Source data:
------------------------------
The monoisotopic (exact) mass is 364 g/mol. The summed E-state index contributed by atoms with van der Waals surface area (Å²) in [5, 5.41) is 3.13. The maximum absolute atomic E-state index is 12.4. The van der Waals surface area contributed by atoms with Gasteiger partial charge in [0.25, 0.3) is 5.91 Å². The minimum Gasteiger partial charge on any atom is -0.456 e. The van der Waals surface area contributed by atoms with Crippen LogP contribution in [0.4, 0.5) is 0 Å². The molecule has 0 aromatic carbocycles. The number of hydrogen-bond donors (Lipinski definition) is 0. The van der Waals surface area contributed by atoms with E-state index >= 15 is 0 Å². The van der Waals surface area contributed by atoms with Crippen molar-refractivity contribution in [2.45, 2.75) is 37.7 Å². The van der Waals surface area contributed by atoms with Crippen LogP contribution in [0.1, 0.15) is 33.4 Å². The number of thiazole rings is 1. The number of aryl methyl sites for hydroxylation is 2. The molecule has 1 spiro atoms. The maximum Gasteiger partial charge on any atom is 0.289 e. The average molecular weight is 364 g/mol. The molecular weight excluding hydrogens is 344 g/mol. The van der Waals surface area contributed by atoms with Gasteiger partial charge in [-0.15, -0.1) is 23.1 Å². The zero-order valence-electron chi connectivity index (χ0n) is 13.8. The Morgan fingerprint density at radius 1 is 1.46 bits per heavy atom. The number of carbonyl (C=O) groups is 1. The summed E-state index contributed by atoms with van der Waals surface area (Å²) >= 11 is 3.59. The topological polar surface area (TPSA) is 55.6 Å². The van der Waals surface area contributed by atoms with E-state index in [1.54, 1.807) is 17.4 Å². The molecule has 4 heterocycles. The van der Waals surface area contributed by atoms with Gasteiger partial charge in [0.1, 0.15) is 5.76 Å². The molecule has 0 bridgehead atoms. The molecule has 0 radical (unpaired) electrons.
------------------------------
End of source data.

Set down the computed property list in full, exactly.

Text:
The monoisotopic (exact) mass is 364 g/mol. The summed E-state index contributed by atoms with van der Waals surface area (Å²) in [5, 5.41) is 3.13. The maximum absolute atomic E-state index is 12.4. The van der Waals surface area contributed by atoms with Gasteiger partial charge in [0.25, 0.3) is 5.91 Å². The minimum Gasteiger partial charge on any atom is -0.456 e. The van der Waals surface area contributed by atoms with Crippen LogP contribution in [0.4, 0.5) is 0 Å². The molecule has 0 aromatic carbocycles. The number of hydrogen-bond donors (Lipinski definition) is 0. The van der Waals surface area contributed by atoms with E-state index >= 15 is 0 Å². The van der Waals surface area contributed by atoms with Crippen molar-refractivity contribution in [2.45, 2.75) is 37.7 Å². The van der Waals surface area contributed by atoms with Crippen LogP contribution in [0.1, 0.15) is 33.4 Å². The number of thiazole rings is 1. The number of aryl methyl sites for hydroxylation is 2. The molecule has 1 spiro atoms. The maximum Gasteiger partial charge on any atom is 0.289 e. The average molecular weight is 364 g/mol. The molecular weight excluding hydrogens is 344 g/mol. The van der Waals surface area contributed by atoms with Gasteiger partial charge in [-0.15, -0.1) is 23.1 Å². The zero-order valence-electron chi connectivity index (χ0n) is 13.8. The Morgan fingerprint density at radius 1 is 1.46 bits per heavy atom. The number of carbonyl (C=O) groups is 1. The summed E-state index contributed by atoms with van der Waals surface area (Å²) >= 11 is 3.59. The topological polar surface area (TPSA) is 55.6 Å². The van der Waals surface area contributed by atoms with E-state index in [1.54, 1.807) is 17.4 Å². The molecule has 4 heterocycles. The van der Waals surface area contributed by atoms with Gasteiger partial charge in [0.1, 0.15) is 5.76 Å². The molecule has 0 bridgehead atoms. The molecule has 0 radical (unpaired) electrons.